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New resource helps victims of intimate partner and family violence

Three provincial organizations have coordinated on the development of an educational guide for the victims of intimate partner and family violence. The Getting Out Guide is based on the experiences of people who have left violent and abusive relationships and are now living violence-free lives, and the knowledge of those who provide support and services to people dealing with abuse and violence in their lives. Topics addressed in the Guide include recognizing the signs of abusive behaviour, using technology safely, and developing a plan to leave a violent situation. The Guide was developed by STOPS to Violence, the Provincial Association of Transition Houses and Services of Saskatchewan (PATHS), and the Saskatchewan SPCA. PATHS Executive Director Jo-Anne Dusel notes that the release of this Guide is especially timely during a time of increased isolation as people are being advised to stay at home if possible. However, in a violent household, this may be a dangerous option. “We want people to know that if home is not safe, there are safe places to go,” says Dusel. “Domestic violence shelters are still open.” The Guide provides information on how to access shelters and other community supports for the victims of intimate partner and family violence. Abuse can affect anyone, regardless of age, gender or sexual identity, culture, or income. In a violent home, animals are also at risk. Animals may suffer directly from neglect or other forms of cruelty. As well animals can be used as a tool for the abuser to control and punish the victim.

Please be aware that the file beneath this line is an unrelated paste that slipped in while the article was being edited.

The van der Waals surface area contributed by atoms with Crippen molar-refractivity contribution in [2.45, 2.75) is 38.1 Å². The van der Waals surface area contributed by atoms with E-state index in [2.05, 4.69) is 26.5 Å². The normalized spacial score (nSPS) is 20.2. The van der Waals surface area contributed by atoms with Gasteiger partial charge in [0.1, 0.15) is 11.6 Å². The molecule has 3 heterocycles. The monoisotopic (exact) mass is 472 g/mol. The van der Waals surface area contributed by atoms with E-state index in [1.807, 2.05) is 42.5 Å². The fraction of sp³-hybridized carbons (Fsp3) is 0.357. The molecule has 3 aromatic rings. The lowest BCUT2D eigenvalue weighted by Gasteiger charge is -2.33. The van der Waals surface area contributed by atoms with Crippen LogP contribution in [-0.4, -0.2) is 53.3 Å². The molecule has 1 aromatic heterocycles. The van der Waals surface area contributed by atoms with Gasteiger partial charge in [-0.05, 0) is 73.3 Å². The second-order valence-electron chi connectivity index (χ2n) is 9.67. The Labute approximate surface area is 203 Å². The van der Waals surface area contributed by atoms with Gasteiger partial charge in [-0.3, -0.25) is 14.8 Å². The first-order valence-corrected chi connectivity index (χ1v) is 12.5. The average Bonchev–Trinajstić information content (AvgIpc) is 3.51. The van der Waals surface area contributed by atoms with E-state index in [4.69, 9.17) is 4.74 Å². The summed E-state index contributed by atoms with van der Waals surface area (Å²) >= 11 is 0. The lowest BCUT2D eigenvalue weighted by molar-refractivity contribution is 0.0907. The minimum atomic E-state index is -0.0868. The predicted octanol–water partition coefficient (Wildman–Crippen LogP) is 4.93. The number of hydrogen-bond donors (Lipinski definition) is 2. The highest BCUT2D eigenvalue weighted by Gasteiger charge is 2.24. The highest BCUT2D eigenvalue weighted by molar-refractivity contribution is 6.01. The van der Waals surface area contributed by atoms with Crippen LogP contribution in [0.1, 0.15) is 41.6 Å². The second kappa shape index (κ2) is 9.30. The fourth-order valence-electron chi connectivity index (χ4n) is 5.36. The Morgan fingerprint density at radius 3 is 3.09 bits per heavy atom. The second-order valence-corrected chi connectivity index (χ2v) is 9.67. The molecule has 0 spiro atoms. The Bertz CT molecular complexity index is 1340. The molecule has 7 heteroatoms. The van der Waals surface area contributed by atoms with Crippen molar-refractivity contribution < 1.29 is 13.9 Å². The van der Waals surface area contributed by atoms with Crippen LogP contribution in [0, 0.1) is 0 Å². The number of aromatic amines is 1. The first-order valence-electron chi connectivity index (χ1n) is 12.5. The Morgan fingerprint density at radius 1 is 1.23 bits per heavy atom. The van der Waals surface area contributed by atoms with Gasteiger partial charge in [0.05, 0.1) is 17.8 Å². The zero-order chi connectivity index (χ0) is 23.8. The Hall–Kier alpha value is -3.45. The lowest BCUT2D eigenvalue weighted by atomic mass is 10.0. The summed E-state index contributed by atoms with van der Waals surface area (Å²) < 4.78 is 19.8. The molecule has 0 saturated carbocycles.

“Research shows that the victims of intimate partner and family violence may stay in a dangerous situation rather than leave without their pets,” says Sandra Anderson, Program Director at the Saskatchewan SPCA. Print copies of the Guide will be distributed to front line service providers in Saskatchewan. The Guide is also available, free of charge, at Remember that abusive partners commonly monitor their victim’s communications. Do not share, tag, text, direct message, or email sensitive information to a friend unless you know it is safe to do so. The development of the Getting Out Guide has been made possible with the support of the Ministry of Justice, PrairieAction Foundation, and Signature Print-It (Regina).

About PATHS: The Provincial Association of Transition Houses and Services of Saskatchewan (PATHS) is the member association for twenty-three member agencies that provide intimate partner violence services across Saskatchewan. Our members are women’s shelters (also known as domestic violence shelters, safe shelters, transition houses, or interval houses), second stage shelters, and counselling centres that offer counselling and support to survivors of IPV. About the Saskatchewan SPCA: Since 1928, the Saskatchewan SPCA has been working to prevent animal cruelty and promote the humane treatment of animals. As the provincial voice on animal welfare, we help build safer, healthier communities. In cooperation with our partners, we raise awareness of the impact of family violence on both humans and animals. About STOPS to Violence: Saskatchewan Towards Offering Partnership Solutions (STOPS) to Violence is a province wide network drawing on partnerships, information sharing, and education to promote healthy relationships and build strong, peaceful communities. The STOPS Network is made up of community organizations, government partners, service providers, and individuals from across the province of Saskatchewan.

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